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GRADUATION: Honorary degree for the physicist who sheds light on the past

Ann Wintle

Although Professor Ann Wintle studied physics at the University of Sussex in the 1960s, it was her love of archaeology that led to a major scientific breakthrough in her career.

In 1979 she discovered that thermoluminescence, which involves observing how radiation produces a measurable number of electrons in minerals such as quartz and feldspar, could not only date man-made artefacts, but could also provide timelines for the formation of ancient sand dunes and the sedimentation of ocean beds from the past one million years .

Her pioneering research, for which she was awarded the Appleton Medal and Prize by the Institute of Physics in 2008 and the Liu Tungsheng Medal of INQUA in 2015, is today helping archaeologists and geologists to piece together both human history and that of the planet. 

“I had loved history as a child, but I realised I was no good at remembering dates,” she explains. “That ruled out studying archaeology for me. With physics, however, I liked the logic, and the experimentation and the gathering of data.”

Her journey towards this discovery began in her undergraduate years when, as part of the cross-discipline approach, Sussex science students were encouraged to take an arts course (and vice versa).

Ann recalls: “My arts tutor suggested that I visit the Research Laboratory for Archaeology and the History of Art in Oxford in order to provide a source of material for my arts course dissertation on the application of physics to archaeology. I did so, and was offered a research studentship to be taken up after graduating from Sussex.”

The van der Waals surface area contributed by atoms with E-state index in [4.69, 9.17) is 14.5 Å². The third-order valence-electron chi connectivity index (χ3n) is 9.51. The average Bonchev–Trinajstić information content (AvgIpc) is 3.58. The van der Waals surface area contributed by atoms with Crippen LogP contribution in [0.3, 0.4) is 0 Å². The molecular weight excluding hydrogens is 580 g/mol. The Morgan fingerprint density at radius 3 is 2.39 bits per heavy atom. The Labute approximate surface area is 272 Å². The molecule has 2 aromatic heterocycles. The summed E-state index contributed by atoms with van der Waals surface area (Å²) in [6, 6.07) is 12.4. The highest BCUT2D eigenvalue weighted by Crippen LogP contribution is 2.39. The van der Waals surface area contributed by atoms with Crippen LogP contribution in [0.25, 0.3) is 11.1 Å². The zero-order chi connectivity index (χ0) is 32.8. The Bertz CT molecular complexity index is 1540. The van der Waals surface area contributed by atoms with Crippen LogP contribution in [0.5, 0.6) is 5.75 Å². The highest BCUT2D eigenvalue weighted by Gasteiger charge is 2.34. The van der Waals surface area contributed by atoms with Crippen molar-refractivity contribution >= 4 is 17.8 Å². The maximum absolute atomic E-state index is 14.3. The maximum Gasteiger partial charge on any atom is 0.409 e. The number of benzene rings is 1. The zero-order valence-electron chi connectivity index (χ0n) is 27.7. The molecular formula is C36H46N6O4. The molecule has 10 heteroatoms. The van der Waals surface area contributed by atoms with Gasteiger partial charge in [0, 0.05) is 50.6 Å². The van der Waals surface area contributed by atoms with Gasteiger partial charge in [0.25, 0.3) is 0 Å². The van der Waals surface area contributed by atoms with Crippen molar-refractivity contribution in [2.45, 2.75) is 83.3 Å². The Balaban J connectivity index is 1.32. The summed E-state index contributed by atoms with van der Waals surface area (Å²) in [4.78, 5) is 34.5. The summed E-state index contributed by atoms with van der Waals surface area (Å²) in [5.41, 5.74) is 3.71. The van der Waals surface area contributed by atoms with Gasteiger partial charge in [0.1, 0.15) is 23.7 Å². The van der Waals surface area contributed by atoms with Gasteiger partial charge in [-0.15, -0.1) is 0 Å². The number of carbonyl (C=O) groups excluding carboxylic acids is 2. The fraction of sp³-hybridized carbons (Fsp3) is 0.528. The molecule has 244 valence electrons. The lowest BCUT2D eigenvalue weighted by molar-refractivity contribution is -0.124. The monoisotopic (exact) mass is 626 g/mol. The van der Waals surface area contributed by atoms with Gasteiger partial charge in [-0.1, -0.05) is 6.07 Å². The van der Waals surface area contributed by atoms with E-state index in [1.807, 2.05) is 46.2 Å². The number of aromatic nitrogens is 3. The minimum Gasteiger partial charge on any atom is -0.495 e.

She also volunteered for a local archaeological society, and later, for her physics dissertation project, she tried to build a magnetometer similar to the one she had seen used on a dig of an Anglo-Saxon cemetery near Newhaven. “My instrument never got out of the laboratory,” she says, “but it gave me another reason to visit the research laboratory at Oxford.”

After her DPhil research at Oxford, Ann established luminescence dating laboratories in Cambridge and London Universities, and then at Aberystwyth University, where she continues to be an emeritus professor. 

Her career has involved collaborations with researchers and labs across the globe, including co-authoring papers with more than 150 scientists.

 And her advice for young scientists graduating today is: “If physics is what catches your interest, take it up and follow any unexpected avenues that may present themselves to you.”

* Professor Ann Wintle will be conferred an Honorary Doctor of Science on Monday 22 July 2019 at a ceremony beginning at 1.30pm.

 

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By: Jacqui Bealing
Last updated: Friday, 12 July 2019

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